The Deconstruction of Light
After the release of former albums, mud-mastermind Hagen Bretschneider received miscellaneous soundfiles from people all over the world, who played guitar or sang vocals along to Electric Mud tracks. The idea was born to reinvent some pieces and contribute more instrumental parts for the new album. Rather recomposing than remixing. Over the years the german-based Electric Mud transformed from a live-trio into a studio project. So longtime studio-contributor Nico Walser added some of his sound alchemy to the music. The heavy guitar driven riff is a major part of many tracks, but there is still plenty of space for soft passages and panoramic atmospheres. Non of the instrumentals stay in one genre for long, moving from krautrock to ambiant, from post rock to traditional prog, from edgy to contemplative. Imagine Deep Purple and Camel jammed together with Pink Floyd and Tangerine Dream - and you'll hear the pure audio-magic of the album "The Deconstruction of Light"
Hagen Bretschneider (idea, sound concept, bass) and Lennart Hüper (rhythm guitar) have always focussed on instrumental compositions. They have concentrated on their own material, producing their first album "Dead Cat on a Railroad Track" in 2013. This work was a production using only guitars, bass and drum machine. Following their success they decided to develop their music together resulting in "Lunatic Asylum" released in 2015. Hagen and Lennart were joined by Nico Walser, who produced Lunatic Asylum as well as playing lead guitar and synthesizers. This collaboration blossomed further on their third album "Wrong Planet" featuring producer and guest musician Nico Walser again. The compositions on the first album were largely rooted in blues rock, however on Wrong Planet their music can sound like Sabbath or Zeppelin from the 70s but they combine these licks with dynamic patches from the drum machine of the 80s. The Hannover duo's style is steeped in ambiant music interspersed with melodic guitar riffs. These arrangements are sometimes inspired by the Icelandic band Sigur Ros, especially by their use of a violin bow played on the guitar, and the guitar solos would not sound out of place on a Camel or Pink Floyd album.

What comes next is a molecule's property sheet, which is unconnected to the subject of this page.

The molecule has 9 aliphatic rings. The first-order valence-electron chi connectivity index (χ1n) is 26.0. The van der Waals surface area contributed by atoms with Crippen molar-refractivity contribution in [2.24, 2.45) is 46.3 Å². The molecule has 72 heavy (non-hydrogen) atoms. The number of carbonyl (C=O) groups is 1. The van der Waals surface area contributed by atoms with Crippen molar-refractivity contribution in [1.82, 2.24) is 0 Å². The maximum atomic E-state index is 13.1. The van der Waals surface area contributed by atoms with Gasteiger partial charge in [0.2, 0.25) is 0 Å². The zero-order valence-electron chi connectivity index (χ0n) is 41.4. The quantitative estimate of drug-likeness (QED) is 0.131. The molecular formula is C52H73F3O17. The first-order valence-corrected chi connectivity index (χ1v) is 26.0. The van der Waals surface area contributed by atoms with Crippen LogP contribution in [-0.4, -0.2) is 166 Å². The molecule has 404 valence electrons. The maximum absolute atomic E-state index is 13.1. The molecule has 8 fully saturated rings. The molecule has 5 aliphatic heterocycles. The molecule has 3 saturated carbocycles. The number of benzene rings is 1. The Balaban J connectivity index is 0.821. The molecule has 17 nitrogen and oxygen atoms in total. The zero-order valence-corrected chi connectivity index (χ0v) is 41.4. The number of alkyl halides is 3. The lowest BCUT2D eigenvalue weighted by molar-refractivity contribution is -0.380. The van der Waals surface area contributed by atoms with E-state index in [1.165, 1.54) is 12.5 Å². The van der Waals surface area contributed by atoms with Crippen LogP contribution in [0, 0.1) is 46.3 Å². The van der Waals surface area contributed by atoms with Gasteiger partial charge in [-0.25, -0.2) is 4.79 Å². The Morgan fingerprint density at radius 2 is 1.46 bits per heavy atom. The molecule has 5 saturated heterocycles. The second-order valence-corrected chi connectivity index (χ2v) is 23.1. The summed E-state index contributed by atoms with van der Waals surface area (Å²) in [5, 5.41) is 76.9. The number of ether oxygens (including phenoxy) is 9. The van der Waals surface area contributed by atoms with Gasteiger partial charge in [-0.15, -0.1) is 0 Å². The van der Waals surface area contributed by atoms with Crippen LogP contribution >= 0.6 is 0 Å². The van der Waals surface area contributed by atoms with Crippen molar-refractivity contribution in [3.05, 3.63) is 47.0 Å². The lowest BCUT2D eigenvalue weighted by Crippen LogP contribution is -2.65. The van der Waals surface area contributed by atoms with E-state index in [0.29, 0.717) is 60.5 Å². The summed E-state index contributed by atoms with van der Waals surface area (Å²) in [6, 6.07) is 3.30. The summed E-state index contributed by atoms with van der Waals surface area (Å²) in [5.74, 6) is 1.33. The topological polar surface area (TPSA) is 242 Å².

Hagen Bretschneider (Sound & Song Concept / Bass) and Nico Walser (Sound Alchemy / All additional Instruments)
"Post-progressive" is rock music which distinguishes itself from the persistent style of 1970s prog, seeking a return to the genre's original principles. The "post" is meant to acknowledge the development of other forms of avant-garde and popular music since the mid 1970s; it does not reference "postmodernism". Purveyors explicitly embrace new computer technologies and sounds. Some post-progressive bands still draw upon selective aspects of vintage prog, even as they actively seek to distance themselves from the style.
In the opinion of King Crimson's Robert Fripp, progressive music was an attitude, not a style. He believed that genuinely "progressive" music pushes stylistic and conceptual boundaries outwards through the appropriation of procedures from classical music or jazz, and that once "progressive rock" ceased to cover new ground – becoming a set of conventions to be repeated and imitated – the genre's premise had ceased to be "progressive". According to Paul Hegarty and Martin Halliwell, post-progressive did not directly derive from psychedelia, folk, and jazz as prog rock did, instead citing "explicit reference points of post-progressive music" lying within ambient, folk rock, forms of jazz, krautrock, the minimalism of New York art rock, and electronic music.
Academic Kevin Holm-Hudson argues that "progressive rock is a style far more diverse than what is heard from its mainstream groups and what is implied by unsympathetic critics ... one may wonder where progressive rock 'ends' and becomes psychedelia, free jazz, experimental art music, or heavy metal. He categorizes post-progressive as a subgenre of progressive rock, whereas post-rock is a subgenre of alternative rock. Nosound's Giancarlo Erra believes that "post-prog"— deployed by the label Kscope—denotes a mixture of progressive rock and post-rock. Hegarty and Halliwell note: "Post-progressive identifies progressive rock that stems from sources other than progressive rock.
“Without deviation from the norm, progress is not possible.” ― Frank Zappa
Post-Rock is a form of experimental rock characterized by use of rock instruments primarily to explore textures and timbre rather than traditional song structure, chords or riffs. Post-rock artists typically unify rock instrumentation with electronics and are often instrumental. Elements may be borrowed from genres such as ambient music, krautrock, psychedelia, prog rock, space rock and minimalist classical. Post-rock groups generally make greater use of soundscapes.
The goal, in our view, is to find a fresh variation, a surprising genre mix, an interesting sound and a strong emotional impression. And to honor our heroes. We are standing on the shoulders of giants!